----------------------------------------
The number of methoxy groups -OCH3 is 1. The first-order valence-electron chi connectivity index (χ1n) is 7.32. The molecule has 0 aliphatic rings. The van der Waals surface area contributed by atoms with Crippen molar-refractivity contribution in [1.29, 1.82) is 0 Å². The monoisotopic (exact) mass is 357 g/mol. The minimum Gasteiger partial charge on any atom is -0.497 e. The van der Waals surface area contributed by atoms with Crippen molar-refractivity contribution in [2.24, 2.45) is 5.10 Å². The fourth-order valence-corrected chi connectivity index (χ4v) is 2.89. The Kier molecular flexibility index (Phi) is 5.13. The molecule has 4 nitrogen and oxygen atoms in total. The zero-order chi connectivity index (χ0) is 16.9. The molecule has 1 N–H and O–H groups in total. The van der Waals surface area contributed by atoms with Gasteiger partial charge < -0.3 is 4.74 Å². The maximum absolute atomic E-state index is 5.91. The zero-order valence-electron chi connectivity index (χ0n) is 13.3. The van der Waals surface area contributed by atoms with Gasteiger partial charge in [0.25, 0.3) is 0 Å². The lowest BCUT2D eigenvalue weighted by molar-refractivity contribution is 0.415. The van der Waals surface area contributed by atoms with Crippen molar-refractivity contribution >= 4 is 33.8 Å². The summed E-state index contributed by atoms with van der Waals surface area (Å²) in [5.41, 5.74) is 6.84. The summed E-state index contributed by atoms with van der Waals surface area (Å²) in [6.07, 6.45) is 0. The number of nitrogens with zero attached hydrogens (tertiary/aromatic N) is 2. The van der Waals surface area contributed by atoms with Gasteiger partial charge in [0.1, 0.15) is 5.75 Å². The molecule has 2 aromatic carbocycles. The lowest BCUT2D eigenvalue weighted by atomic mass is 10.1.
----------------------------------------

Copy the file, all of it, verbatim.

The number of methoxy groups -OCH3 is 1. The first-order valence-electron chi connectivity index (χ1n) is 7.32. The molecule has 0 aliphatic rings. The van der Waals surface area contributed by atoms with Crippen molar-refractivity contribution in [1.29, 1.82) is 0 Å². The monoisotopic (exact) mass is 357 g/mol. The minimum Gasteiger partial charge on any atom is -0.497 e. The van der Waals surface area contributed by atoms with Crippen molar-refractivity contribution in [2.24, 2.45) is 5.10 Å². The fourth-order valence-corrected chi connectivity index (χ4v) is 2.89. The Kier molecular flexibility index (Phi) is 5.13. The molecule has 4 nitrogen and oxygen atoms in total. The zero-order chi connectivity index (χ0) is 16.9. The molecule has 1 N–H and O–H groups in total. The van der Waals surface area contributed by atoms with Gasteiger partial charge < -0.3 is 4.74 Å². The maximum absolute atomic E-state index is 5.91. The zero-order valence-electron chi connectivity index (χ0n) is 13.3. The van der Waals surface area contributed by atoms with Gasteiger partial charge in [0.25, 0.3) is 0 Å². The lowest BCUT2D eigenvalue weighted by molar-refractivity contribution is 0.415. The van der Waals surface area contributed by atoms with Crippen molar-refractivity contribution >= 4 is 33.8 Å². The summed E-state index contributed by atoms with van der Waals surface area (Å²) in [5.41, 5.74) is 6.84. The summed E-state index contributed by atoms with van der Waals surface area (Å²) in [6.07, 6.45) is 0. The number of nitrogens with zero attached hydrogens (tertiary/aromatic N) is 2. The van der Waals surface area contributed by atoms with Gasteiger partial charge in [0.1, 0.15) is 5.75 Å². The molecule has 2 aromatic carbocycles. The lowest BCUT2D eigenvalue weighted by atomic mass is 10.1.